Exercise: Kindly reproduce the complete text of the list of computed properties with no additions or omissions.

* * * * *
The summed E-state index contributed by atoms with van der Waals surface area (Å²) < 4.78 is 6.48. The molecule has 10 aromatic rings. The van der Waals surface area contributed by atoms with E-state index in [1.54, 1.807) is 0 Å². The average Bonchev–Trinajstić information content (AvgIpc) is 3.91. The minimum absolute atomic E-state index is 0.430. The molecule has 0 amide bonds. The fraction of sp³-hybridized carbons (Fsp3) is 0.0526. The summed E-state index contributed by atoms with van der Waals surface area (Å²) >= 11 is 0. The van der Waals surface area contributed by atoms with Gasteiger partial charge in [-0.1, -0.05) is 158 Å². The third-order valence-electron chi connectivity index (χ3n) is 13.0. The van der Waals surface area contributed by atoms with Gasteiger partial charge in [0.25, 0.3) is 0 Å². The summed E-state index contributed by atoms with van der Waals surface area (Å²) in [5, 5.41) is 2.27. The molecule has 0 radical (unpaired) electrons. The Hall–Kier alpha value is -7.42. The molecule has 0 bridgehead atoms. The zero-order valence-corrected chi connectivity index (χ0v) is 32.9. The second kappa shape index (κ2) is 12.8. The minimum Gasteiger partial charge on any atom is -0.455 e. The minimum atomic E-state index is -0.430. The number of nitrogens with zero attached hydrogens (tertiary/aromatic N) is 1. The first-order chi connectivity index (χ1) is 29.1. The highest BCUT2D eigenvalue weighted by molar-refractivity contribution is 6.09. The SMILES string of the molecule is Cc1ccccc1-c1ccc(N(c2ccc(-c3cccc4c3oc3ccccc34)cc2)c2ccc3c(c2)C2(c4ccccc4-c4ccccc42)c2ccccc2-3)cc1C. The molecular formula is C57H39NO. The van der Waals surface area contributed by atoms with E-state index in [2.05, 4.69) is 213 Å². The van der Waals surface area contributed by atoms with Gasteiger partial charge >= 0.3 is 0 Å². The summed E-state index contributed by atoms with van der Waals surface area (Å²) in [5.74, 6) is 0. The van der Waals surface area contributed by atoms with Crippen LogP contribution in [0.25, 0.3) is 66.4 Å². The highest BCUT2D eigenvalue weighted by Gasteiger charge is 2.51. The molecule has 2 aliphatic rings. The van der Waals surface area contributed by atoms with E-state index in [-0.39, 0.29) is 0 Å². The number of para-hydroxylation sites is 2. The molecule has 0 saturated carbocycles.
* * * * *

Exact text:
The summed E-state index contributed by atoms with van der Waals surface area (Å²) < 4.78 is 6.48. The molecule has 10 aromatic rings. The van der Waals surface area contributed by atoms with E-state index in [1.54, 1.807) is 0 Å². The average Bonchev–Trinajstić information content (AvgIpc) is 3.91. The minimum absolute atomic E-state index is 0.430. The molecule has 0 amide bonds. The fraction of sp³-hybridized carbons (Fsp3) is 0.0526. The summed E-state index contributed by atoms with van der Waals surface area (Å²) >= 11 is 0. The van der Waals surface area contributed by atoms with Gasteiger partial charge in [-0.1, -0.05) is 158 Å². The third-order valence-electron chi connectivity index (χ3n) is 13.0. The van der Waals surface area contributed by atoms with Gasteiger partial charge in [0.25, 0.3) is 0 Å². The summed E-state index contributed by atoms with van der Waals surface area (Å²) in [5, 5.41) is 2.27. The molecule has 0 radical (unpaired) electrons. The Hall–Kier alpha value is -7.42. The molecule has 0 bridgehead atoms. The zero-order valence-corrected chi connectivity index (χ0v) is 32.9. The second kappa shape index (κ2) is 12.8. The minimum Gasteiger partial charge on any atom is -0.455 e. The minimum atomic E-state index is -0.430. The number of nitrogens with zero attached hydrogens (tertiary/aromatic N) is 1. The first-order chi connectivity index (χ1) is 29.1. The highest BCUT2D eigenvalue weighted by molar-refractivity contribution is 6.09. The SMILES string of the molecule is Cc1ccccc1-c1ccc(N(c2ccc(-c3cccc4c3oc3ccccc34)cc2)c2ccc3c(c2)C2(c4ccccc4-c4ccccc42)c2ccccc2-3)cc1C. The molecular formula is C57H39NO. The van der Waals surface area contributed by atoms with E-state index in [2.05, 4.69) is 213 Å². The van der Waals surface area contributed by atoms with Gasteiger partial charge >= 0.3 is 0 Å². The summed E-state index contributed by atoms with van der Waals surface area (Å²) in [5.74, 6) is 0. The van der Waals surface area contributed by atoms with Crippen LogP contribution in [0.25, 0.3) is 66.4 Å². The highest BCUT2D eigenvalue weighted by Gasteiger charge is 2.51. The molecule has 2 aliphatic rings. The van der Waals surface area contributed by atoms with E-state index in [-0.39, 0.29) is 0 Å². The number of para-hydroxylation sites is 2. The molecule has 0 saturated carbocycles.